Have you heard of Pedals, the bear?
Even if the name doesn’t sound familiar, you’ve likely seen him on the Internet. Videos of him walking through suburban New Jersey only on his hind legs went viral. He even had his own Facebook page.
That page, however, published some rough news last week.
“PEDALS IS DEAD.”
In merely the latest controversy to cloud the hunting world, Pedals was most likely shot by a hunter during New Jersey’s recent archery season. The Internet is buzzing. And the hunter that flung the arrow has had plenty flung back at him.
It seems as though we can’t keep our sport out of the headlines these days. If it’s not a rich hunter taking a rare species in Africa, it’s a suburbanite shooting a handicapped bear somewhere near the Jersey turnpike.
It’s disappointing that the Garden State’s first archery bear hunt in 40 years was shrouded in such controversy. Really, though, it’s not the hunter who is to blame. It’s the folks that personified a wild animal that need to hold their heads in shame.
Normally, this is where I’d warn the anti-hunters to stop reading. They may get offended by what lies ahead. But this time, please, keep reading. I beg you. It’s the tried-and-true sportsmen who know what’s coming next. They can move on.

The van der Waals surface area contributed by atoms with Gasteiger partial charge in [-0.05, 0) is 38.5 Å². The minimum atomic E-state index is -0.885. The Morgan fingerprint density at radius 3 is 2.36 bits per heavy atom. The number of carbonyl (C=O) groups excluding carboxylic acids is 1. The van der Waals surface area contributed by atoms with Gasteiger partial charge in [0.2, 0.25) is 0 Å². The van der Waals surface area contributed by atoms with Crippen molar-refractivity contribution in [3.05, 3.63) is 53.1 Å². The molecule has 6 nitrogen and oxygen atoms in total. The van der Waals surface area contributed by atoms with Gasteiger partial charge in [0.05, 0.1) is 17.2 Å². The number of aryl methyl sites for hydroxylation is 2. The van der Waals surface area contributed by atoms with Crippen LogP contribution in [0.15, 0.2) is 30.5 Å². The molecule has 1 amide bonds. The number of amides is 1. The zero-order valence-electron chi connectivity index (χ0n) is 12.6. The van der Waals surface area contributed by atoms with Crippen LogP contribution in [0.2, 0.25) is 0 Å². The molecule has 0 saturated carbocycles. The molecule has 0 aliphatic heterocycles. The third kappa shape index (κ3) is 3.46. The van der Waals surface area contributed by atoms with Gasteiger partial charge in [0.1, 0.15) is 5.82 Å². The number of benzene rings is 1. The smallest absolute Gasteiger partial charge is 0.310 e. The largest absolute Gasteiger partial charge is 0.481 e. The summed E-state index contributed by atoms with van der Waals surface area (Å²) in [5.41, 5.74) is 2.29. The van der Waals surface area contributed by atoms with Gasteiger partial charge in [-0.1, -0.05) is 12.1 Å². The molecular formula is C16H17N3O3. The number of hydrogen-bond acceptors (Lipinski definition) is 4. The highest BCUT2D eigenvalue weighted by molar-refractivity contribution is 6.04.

The way I see it, the hunt did its job. Sure, a beloved bear lost its life. Nobody is celebrating the death. But that bear was injured. He had very little use of his two front paws. That’s grave news for any wild animal.
Pedals had a truly hard time living in the wild. That’s why it spent so much of it living in a neighborhood … scrounging for trash and whatever scraps the sympathetic neighbors would hand it. But because of the way modern man has changed the wild environment, nature couldn’t do its job — a vital job.
Folks, hunting isn’t about bagging a trophy. That’s merely the mainstream, commercialized view of the sport. True hunters know it’s about managing the herd and protecting the species. It’s about helping Mother Nature accomplish what — thanks to our actions — she can no longer do on her own.
That’s why, when many species are teetering on the brink of trouble, biologists call in the hunters. Huge, deep-pocketed groups such as Pheasants Forever, the Rocky Mountain Elk Foundation and Ducks Unlimited are perfect proof. They’ve created immense natural habitat and have helped keep populations at healthy, optimal levels.
Pedals the bear wasn’t some circus-trained animal. He was wild. And he was hurt. It’s a dangerous combination. I don’t want hurt or sick animals in my backyard and neither should you.
The hunt did its job. It culled the herd and left it stronger, healthier and safer.
To personify the bear is natural. There’s no fault there. And the perseverance of the bear is to be applauded.
But Pedals didn’t care what we thought of him. He was a 333-pound wild animal that had trouble living in the world he was intended to live in.
The death is not something to celebrate. No death is. But it’s certainly not something to punish.
Andy Snyder writes about the outdoors for The York Dispatch. He can be reached at firstname.lastname@example.org.